arstechnica.com/security/2015/10/breaking-512-bit-rsa-with-amazon-ec2-is-a-cinch-so-why-all-the-weak-keys/ By Dan Goodin Ars Technica Oct 20, 2015 The cost and time required to break 512-bit RSA encryption keys has plummeted to an all-time low of just $75 and four hours using a recently published recipe that even computing novices can follow. But despite the ease and low cost, reliance on the weak keys to secure e-mails, secure-shell transactions, and other sensitive communications remains alarmingly high. The technique, which uses Amazon’s EC2 cloud computing service, is described in a paper published last week titled Factoring as a Service. It’s the latest in a 16-year progression of attacks that have grown ever faster and cheaper. When 512-bit RSA keys were first factored in 1999, it took a supercomputer and hundreds of other computers seven months to carry out. Thanks to the edicts of Moore’s Law—which holds that computing power doubles every 18 months or so—the factorization attack required just seven hours and $100 in March, when “FREAK,” a then newly disclosed attack on HTTPS-protected websites with 512-bit keys, came to light. In the seven months since FREAK’s debut, websites have largely jettisoned the 1990s era cipher suite that made them susceptible to the factorization attack. And that was a good thing since the factorization attack made it easy to obtain the secret key needed to cryptographically impersonate the webserver or to decipher encrypted traffic passing between the server and end users. But e-mail servers, by contrast, remain woefully less protected. According to the authors of last week’s paper, the RSA_EXPORT cipher suite is used by an estimated 30.8 percent of e-mail services using the SMTP protocol, 13 percent of POP3S servers. and 12.6 percent of IMAP-based e-mail services. […]


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[ISN] Hackfest 2015: Call For Papers!

Hackfest 2015, November 6-7th Quebec City, Canada http://www.hackfest.ca/en/cfp ANSWER THE CALL FOR PAPERS Hackfest.ca is the largest IT security event in eastern Canada and a bilingual event (French and English, even if you only speak English, Hackfest is the perfect place for you, 99% of our attendees speaks it too!) where a social and friendly crowd of over 600 people gathers every year. We welcome each year local and international speakers in Quebec City, Canada, for 2 extraordinary days. What makes it so unique?  The wide range of topics, our unique speakers and also our awesome participants and the ease of discussion with them. Among the participants, we find young professionals, students, hobbyists and influencers/managers of public and private sectors of the province and the surroundings. Hackfest.ca is ideal to: – Share your ideas and expertise in technical defense and hacking with IT professionals – Present a personal or academic research – Introduce us to new defense or hacking tools or techniques you master To answer the CFP please follow up these instruction: Send an email to: conferences@hackfest.ca with the following information: – Your First and Last names – Your email and contact informations (twitter, linkedin, etc.) – Your conference title/subject – Your bio and photo – Abstract of your conference (Max 250 words) – Conference type: 50 minutes (normal), 20 (speed), workshop (60 to 180 minutes) – Why would like to present your conference at Hackfest.ca ? – Requirements: besides the following: power, projector with VGA input and internet connectivity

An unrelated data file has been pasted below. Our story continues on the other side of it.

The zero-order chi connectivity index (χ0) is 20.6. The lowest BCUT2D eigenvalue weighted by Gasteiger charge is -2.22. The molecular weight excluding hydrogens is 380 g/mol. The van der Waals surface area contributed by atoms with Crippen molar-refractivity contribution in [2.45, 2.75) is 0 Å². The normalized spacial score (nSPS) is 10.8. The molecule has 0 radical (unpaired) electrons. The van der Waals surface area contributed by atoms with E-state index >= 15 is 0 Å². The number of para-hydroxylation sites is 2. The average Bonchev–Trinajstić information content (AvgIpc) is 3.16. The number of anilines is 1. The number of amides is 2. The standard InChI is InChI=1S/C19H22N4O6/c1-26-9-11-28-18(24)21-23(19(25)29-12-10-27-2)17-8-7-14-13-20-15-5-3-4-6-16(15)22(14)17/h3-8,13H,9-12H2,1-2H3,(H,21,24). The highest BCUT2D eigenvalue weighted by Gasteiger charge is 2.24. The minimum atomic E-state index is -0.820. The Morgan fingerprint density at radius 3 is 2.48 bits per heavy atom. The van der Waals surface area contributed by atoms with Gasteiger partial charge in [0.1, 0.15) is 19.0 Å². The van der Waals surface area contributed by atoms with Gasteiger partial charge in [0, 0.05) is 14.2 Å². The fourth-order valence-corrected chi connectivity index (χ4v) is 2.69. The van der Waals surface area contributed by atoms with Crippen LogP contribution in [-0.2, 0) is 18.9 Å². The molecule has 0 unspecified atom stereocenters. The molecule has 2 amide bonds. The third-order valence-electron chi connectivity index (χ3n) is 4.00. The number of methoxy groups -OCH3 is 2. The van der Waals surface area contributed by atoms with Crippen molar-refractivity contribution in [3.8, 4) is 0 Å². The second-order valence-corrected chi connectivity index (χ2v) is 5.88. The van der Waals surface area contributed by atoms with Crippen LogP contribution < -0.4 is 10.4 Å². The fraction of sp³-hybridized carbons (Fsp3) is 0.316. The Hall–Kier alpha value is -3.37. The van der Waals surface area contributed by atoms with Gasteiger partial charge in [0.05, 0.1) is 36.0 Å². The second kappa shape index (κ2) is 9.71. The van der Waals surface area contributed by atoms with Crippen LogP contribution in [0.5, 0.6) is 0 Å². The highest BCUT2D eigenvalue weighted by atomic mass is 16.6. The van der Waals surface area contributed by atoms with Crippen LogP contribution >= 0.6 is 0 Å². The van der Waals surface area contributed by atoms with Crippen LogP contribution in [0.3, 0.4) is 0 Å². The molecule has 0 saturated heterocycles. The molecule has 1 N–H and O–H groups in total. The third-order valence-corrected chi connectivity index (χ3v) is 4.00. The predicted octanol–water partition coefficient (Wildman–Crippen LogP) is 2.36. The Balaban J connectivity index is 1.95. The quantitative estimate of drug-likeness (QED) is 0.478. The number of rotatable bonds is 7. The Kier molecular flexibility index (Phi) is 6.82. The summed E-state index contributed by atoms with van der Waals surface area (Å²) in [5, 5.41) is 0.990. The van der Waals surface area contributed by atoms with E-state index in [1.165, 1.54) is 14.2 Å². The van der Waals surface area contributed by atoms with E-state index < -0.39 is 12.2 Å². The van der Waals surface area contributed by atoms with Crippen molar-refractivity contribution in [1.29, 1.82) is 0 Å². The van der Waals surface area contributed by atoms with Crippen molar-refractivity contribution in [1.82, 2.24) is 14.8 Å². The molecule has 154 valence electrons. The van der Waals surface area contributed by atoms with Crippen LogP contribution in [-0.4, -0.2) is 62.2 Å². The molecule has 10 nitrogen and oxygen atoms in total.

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[ISN] Oracle yanks blog post critical of security vendors, customers

http://www.computerworld.com/article/2969378/security/oracle-yanks-blog-post-critical-of-security-vendors-customers.html By Joab Jackson IDG News Service Aug 11, 2015 Oracle published, then quickly deleted, a blog post criticizing third-party security consultants and the enterprise customers who use them. Authored by Oracle chief security officer Mary Ann Davidson, the post sharply admonished enterprise customers for reverse engineering, or hiring consultants to reverse engineer, the company’s proprietary software, with the aim of finding as of yet unfixed security vulnerabilities. The missive, entitled “No, You Really Can’t,” was issued Monday on Davidson’s corporate blog, then pulled a few hours later. The Internet Archive captured a copy of the post. “We removed the post as it does not reflect our beliefs or our relationship with our customers,” wrote Edward Screven, Oracle executive vice president and chief corporate architect, in a statement emailed Tuesday. […]


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[ISN] No, You Really Can’t